results in a small loss to many rather than a large loss to a few unfortunate
individuals. For the purposes of this monograph, we define a financial security
system as an economic system that is primarily designed to transfer economic
risk from an individual to an aggregate or collective of individuals, or from
one collector to another.

Transfer mechanisms for financial

Financial security systems can also
be thought of as transfer mechanisms, in which money is transferred from one
group or class of people to another. Transfers from the many who did not
experience the insured against an event to the few who did are at the heart of
financial security systems. Secondary transfers are also used in financial
security systems. Employee benefit plans use an “employer” transfer as
part of the system by which employees are compensated for their work. The
social security system is based on a “transgenerational” transfer.
Some financial security systems, particularly those run by the government based on public welfare, are “subsidies” paid to one group of
people by another. Such systems are not covered by the standard definition of
insurance. However, we include systems that use secondary transfers in this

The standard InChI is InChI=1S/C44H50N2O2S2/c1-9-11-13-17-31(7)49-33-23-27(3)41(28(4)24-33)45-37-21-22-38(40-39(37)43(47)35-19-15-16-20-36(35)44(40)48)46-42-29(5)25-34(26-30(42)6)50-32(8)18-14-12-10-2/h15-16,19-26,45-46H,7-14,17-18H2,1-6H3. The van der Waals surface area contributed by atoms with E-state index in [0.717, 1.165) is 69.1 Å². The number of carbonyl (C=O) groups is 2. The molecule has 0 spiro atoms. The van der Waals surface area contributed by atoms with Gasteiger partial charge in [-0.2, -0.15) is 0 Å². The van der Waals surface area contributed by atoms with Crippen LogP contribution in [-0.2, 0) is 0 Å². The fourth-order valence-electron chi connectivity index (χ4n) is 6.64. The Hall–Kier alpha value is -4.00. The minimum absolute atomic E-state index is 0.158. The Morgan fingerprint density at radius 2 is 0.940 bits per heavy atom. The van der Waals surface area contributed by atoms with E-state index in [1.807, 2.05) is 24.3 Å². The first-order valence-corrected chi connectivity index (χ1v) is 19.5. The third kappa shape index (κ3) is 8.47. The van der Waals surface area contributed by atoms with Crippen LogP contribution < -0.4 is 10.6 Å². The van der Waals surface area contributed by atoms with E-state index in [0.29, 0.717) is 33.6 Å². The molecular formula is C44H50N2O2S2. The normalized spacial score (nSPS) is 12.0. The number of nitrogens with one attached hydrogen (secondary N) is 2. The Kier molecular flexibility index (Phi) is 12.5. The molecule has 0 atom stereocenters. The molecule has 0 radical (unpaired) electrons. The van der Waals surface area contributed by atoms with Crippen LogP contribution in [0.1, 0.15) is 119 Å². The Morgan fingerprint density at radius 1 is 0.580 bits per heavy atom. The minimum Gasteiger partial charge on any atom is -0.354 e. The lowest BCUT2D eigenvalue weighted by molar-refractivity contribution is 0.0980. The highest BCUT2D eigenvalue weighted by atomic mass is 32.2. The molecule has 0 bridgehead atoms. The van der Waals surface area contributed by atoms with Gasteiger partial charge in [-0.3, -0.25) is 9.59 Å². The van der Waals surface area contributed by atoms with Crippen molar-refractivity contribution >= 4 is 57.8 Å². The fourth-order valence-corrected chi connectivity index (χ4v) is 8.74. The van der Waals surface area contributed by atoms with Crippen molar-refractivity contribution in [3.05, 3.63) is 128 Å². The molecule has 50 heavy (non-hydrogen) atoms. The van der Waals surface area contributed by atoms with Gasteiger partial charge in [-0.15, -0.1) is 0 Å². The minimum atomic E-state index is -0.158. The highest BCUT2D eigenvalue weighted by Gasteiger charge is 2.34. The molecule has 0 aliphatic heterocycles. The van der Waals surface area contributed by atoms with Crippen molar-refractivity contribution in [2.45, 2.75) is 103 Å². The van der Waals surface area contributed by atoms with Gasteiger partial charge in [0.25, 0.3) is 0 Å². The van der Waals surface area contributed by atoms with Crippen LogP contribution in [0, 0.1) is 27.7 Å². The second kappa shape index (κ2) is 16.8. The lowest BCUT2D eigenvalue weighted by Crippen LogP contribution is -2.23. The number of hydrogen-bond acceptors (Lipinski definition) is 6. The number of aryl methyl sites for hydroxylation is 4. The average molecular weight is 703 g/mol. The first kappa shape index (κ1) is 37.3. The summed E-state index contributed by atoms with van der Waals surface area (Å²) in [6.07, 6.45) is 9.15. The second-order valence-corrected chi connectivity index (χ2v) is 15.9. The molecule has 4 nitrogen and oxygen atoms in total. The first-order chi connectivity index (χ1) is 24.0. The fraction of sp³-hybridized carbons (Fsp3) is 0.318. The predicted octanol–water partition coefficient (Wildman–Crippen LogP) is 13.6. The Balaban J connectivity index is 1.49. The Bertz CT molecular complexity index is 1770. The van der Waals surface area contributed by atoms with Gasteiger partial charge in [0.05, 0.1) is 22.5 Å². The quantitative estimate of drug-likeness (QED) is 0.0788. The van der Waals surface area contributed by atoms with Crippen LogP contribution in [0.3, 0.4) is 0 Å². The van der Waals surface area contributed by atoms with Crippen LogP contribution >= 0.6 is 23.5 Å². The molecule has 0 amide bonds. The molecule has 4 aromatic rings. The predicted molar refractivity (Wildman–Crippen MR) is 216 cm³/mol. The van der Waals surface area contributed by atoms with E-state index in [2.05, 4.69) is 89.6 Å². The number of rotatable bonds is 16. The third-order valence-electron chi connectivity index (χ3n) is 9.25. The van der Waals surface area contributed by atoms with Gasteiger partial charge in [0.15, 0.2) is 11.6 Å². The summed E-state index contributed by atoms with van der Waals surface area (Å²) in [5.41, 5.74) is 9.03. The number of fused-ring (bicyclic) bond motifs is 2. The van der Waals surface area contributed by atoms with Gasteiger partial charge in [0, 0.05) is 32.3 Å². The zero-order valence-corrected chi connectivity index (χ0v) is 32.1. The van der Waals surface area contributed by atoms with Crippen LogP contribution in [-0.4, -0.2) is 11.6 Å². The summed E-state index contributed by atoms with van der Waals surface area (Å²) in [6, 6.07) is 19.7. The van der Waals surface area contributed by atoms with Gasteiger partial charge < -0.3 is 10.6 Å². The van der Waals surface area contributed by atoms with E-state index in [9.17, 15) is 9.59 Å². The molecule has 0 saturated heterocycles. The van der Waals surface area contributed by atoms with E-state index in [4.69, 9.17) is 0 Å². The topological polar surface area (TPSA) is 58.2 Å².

category because they fit the definition, we chose for financial security

The Basic Utilities Philosophy

Most modern economic systems,
whether capitalistic or socialist, are based on the philosophic principle of
utilitarianism, which is defined as doing the best for the greatest number of
people over the longest period of time. Financial security systems are built on
the same foundation. Jeremy Bentham and John Stuart Mill were classical
utilitarian philosophers who wrote in the nineteenth century in the United
Kingdom. Perhaps a majority of more recent philosophers advocate some form of
the same utilitarian concept, and it is unmistakably the guiding principle of
much of modern western society. Whether the good that utilitarians seek to maximize
is referred to as “happiness,” “pleasure,” or
“utility,” and whether the maximization is individual or collective,
are debatable, but the general principle appears to be widely accepted.

Theory of utility and aversion to

Given a set of axioms for preference
coherence, one can demonstrate the existence of a real number utility function
defined on the set of world states while preserving the individual’s preference
ordering. The fact that a person’s expected utility for uncertain future wealth
is similar to, but not identical to, the expected value of future wealth is an important part of modern utility theory. People are not indifferent between a